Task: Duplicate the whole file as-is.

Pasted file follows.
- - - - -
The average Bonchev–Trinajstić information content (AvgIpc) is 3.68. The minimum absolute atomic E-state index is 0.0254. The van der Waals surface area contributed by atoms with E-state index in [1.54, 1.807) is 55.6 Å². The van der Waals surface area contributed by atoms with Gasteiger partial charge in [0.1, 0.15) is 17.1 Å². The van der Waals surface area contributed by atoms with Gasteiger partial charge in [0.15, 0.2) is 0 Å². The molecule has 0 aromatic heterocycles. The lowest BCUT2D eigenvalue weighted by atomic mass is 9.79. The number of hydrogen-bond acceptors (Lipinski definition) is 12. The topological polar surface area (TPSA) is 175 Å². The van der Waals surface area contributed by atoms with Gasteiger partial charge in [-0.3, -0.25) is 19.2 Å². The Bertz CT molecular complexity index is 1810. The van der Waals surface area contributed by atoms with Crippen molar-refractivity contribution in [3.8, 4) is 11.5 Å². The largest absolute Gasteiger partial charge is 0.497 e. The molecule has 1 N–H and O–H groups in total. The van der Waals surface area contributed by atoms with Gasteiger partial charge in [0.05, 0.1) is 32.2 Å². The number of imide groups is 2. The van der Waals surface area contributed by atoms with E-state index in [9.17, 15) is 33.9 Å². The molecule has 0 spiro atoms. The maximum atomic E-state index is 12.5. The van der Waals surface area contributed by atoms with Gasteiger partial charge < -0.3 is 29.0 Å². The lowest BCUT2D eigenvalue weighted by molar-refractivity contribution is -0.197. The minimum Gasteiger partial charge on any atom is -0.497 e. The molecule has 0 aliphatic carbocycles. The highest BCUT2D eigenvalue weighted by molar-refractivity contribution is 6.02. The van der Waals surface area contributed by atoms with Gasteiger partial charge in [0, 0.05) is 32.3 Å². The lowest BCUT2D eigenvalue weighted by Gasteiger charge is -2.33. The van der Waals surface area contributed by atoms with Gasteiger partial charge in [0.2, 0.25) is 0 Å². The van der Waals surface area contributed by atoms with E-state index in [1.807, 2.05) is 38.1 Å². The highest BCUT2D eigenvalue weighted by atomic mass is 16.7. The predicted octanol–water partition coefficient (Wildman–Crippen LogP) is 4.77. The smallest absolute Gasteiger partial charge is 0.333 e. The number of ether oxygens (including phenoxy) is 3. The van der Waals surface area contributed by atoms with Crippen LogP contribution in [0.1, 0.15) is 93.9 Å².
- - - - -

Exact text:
The average Bonchev–Trinajstić information content (AvgIpc) is 3.68. The minimum absolute atomic E-state index is 0.0254. The van der Waals surface area contributed by atoms with E-state index in [1.54, 1.807) is 55.6 Å². The van der Waals surface area contributed by atoms with Gasteiger partial charge in [0.1, 0.15) is 17.1 Å². The van der Waals surface area contributed by atoms with Gasteiger partial charge in [0.15, 0.2) is 0 Å². The molecule has 0 aromatic heterocycles. The lowest BCUT2D eigenvalue weighted by atomic mass is 9.79. The number of hydrogen-bond acceptors (Lipinski definition) is 12. The topological polar surface area (TPSA) is 175 Å². The van der Waals surface area contributed by atoms with Gasteiger partial charge in [-0.3, -0.25) is 19.2 Å². The Bertz CT molecular complexity index is 1810. The van der Waals surface area contributed by atoms with Crippen molar-refractivity contribution in [3.8, 4) is 11.5 Å². The largest absolute Gasteiger partial charge is 0.497 e. The molecule has 1 N–H and O–H groups in total. The van der Waals surface area contributed by atoms with Gasteiger partial charge in [0.05, 0.1) is 32.2 Å². The number of imide groups is 2. The van der Waals surface area contributed by atoms with E-state index in [9.17, 15) is 33.9 Å². The molecule has 0 spiro atoms. The maximum atomic E-state index is 12.5. The van der Waals surface area contributed by atoms with Gasteiger partial charge < -0.3 is 29.0 Å². The lowest BCUT2D eigenvalue weighted by molar-refractivity contribution is -0.197. The minimum Gasteiger partial charge on any atom is -0.497 e. The molecule has 0 aliphatic carbocycles. The highest BCUT2D eigenvalue weighted by molar-refractivity contribution is 6.02. The van der Waals surface area contributed by atoms with Gasteiger partial charge in [0, 0.05) is 32.3 Å². The lowest BCUT2D eigenvalue weighted by Gasteiger charge is -2.33. The van der Waals surface area contributed by atoms with Gasteiger partial charge in [0.2, 0.25) is 0 Å². The van der Waals surface area contributed by atoms with E-state index in [1.807, 2.05) is 38.1 Å². The highest BCUT2D eigenvalue weighted by atomic mass is 16.7. The predicted octanol–water partition coefficient (Wildman–Crippen LogP) is 4.77. The smallest absolute Gasteiger partial charge is 0.333 e. The number of ether oxygens (including phenoxy) is 3. The van der Waals surface area contributed by atoms with Crippen LogP contribution in [0.1, 0.15) is 93.9 Å².